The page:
The package includes all you need to start working with EMF: the core framework and the CDO model repository, and the ability to semantically compare and merge any models stored on CVS, SVN or even GIT.
You also have specific integration for Java code generated by EMF allowing you to filter generated code from your workspace or easily spot user-customized code. And, last but not least, the package provides you with a graphical modeler for Ecore, which is a ‘class diagram like’ formalism. This is provided out of the box, but you can easily extend your environment with some projects through the specific discovery UI we provided and install, for instance, Acceleo to design your own code generators in a few clicks.
JAXenter: What do you perceive to be the main benefits of model driven software development? And, how do you answer those alleging that MDSD has failed, due to the substantial effort needed to maintain the generated code?
Cédric Brun: I’m applying MDSD and the benefits I see everyday are: adapting to changes more easily, pushing consistency in the code base and easing integration of new developers in the team as best practices are captured in the generation templates. Measuring productivity gains is nonsense if you only measure those during the development phases, the gains you get from MDSD, you get during the software maintenance phase way after the first release.
That said, many tried to apply MDSD with black-boxed tools, complex external modelers designed by third parties and a constrained top to bottom development process. This fails for obvious reasons, the development team is not adopting the tool because it’s getting in the way, any change you need to make in the generated code will have to go through a “bug/patch/release/deploy” cycle in the code generator. I’m not even describing the scenario with multiple people trying to collaboratively work on a proprietary model. People tend to think that’s mandatory for model based developments but it is plain wrong, you can leverage MDSD in an agile way.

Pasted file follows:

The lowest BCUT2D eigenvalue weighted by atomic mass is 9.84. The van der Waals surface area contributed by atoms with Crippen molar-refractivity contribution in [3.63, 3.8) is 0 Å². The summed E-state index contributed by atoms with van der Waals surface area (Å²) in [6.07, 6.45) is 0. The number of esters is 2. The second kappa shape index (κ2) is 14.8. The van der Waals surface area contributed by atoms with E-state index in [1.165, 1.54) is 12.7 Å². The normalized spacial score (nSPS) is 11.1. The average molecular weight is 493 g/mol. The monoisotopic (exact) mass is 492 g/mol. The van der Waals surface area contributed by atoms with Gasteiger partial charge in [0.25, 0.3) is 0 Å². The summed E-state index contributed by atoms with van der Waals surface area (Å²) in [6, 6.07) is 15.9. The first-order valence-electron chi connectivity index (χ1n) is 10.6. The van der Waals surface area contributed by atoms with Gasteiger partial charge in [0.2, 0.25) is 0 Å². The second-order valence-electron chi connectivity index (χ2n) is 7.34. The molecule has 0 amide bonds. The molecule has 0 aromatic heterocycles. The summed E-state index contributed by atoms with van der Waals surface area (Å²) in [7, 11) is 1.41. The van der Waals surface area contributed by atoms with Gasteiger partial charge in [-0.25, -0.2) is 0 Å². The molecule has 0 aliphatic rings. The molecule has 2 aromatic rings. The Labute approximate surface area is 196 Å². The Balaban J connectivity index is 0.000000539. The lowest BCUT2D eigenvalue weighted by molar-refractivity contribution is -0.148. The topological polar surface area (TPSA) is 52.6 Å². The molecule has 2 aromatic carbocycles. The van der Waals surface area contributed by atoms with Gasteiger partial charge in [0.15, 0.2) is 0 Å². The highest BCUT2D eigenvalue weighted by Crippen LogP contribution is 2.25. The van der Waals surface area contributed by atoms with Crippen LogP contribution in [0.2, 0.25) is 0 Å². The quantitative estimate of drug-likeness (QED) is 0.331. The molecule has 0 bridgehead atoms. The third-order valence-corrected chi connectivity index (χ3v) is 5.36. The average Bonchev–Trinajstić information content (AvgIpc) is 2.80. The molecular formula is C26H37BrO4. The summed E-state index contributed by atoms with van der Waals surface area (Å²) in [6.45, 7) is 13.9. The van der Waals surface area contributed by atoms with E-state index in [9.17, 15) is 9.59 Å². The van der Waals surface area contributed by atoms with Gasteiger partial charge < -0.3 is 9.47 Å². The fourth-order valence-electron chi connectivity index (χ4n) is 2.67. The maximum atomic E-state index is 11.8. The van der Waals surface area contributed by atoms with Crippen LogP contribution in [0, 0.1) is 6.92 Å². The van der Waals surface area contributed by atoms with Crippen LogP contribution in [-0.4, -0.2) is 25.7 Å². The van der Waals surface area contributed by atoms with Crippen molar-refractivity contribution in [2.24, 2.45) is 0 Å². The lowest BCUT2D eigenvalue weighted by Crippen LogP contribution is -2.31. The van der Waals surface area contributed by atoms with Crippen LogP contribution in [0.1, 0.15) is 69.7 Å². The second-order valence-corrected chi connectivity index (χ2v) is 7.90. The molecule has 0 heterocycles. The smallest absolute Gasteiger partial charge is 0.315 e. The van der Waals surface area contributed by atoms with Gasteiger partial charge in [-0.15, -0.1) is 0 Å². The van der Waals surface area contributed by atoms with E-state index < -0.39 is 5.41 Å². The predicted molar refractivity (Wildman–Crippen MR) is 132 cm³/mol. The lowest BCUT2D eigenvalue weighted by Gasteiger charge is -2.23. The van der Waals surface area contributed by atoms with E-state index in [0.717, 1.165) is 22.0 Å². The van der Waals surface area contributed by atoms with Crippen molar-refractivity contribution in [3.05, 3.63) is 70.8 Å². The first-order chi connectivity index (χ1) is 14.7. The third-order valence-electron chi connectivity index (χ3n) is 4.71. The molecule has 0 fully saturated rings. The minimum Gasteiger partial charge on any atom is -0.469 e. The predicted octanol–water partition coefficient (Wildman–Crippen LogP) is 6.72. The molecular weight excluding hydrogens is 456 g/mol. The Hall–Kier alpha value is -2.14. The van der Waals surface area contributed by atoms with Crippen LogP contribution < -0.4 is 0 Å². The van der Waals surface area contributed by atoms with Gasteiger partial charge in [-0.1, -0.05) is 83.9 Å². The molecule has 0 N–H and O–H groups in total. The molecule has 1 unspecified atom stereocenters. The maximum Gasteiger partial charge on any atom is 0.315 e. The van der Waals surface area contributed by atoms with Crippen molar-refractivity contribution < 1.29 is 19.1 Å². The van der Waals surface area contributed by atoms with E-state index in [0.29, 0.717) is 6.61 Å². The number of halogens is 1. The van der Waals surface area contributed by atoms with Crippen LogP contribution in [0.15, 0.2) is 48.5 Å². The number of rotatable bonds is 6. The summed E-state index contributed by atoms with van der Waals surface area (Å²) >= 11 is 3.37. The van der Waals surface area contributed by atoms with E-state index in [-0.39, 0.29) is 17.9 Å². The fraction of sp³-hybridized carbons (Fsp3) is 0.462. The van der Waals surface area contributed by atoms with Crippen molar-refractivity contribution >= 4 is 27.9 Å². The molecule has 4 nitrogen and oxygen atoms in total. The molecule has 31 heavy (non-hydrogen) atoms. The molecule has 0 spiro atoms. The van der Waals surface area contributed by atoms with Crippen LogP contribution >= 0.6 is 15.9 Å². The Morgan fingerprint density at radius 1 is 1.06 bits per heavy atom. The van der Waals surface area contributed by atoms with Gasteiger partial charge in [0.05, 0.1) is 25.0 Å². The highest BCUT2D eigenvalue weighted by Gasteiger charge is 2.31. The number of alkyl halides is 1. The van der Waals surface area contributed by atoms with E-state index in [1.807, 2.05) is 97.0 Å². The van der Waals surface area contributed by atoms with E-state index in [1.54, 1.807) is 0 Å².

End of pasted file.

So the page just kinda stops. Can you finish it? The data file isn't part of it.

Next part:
A development tool should not get in the way of the developer allowing him to have control over the code generation, it should have the lowest possible barriers for using it and it should be perfectly integrated with the IDE. That is exactly what Acceleo is providing for code generation: providing you more control and the lowest possible cost to start using it.
You can leverage MDSD without having a heavy and hierarchical process, even just for a single project, you might have a big boost of productivity, quality and consistency with the code by just defining a small set of generator templates perfectly tailored to what you want. Most modeling projects are falling in the category of very pragmatic tools you can leverage in many contexts, but this is something we still need to evangelize.
JAXenter: What are the next steps for Amalgam?
Cédric Brun: We are trying to go further in providing a consistent and powerful platform while avoiding what made the project fail at first. One of the lessons learned i : we should involve all the other projects toward this goal, and that means, once again, giving them more control.
For the Helios release, this involvement took place through the discovery user interface, the project had to provide summary, logos and descriptions to be visible; we’d like to go one step further for Eclipse Indigo and, maybe, try and tackle the examples and documentation needs with the other Modeling projects.
On the other side, we’ll work on streamlining the package with the following goal : providing a high quality product for modeling technologies. As it is the first release since the team rebirth, we’ll be very mindful of the users feedback.
JAXenter: If you had to pick which football team most closely resembles Amalgam, which football team would it be?
Cédric Brun: I would pick Argentina, a team aggregating individuals, great by themselves, but taking it to a whole new level by making them play together.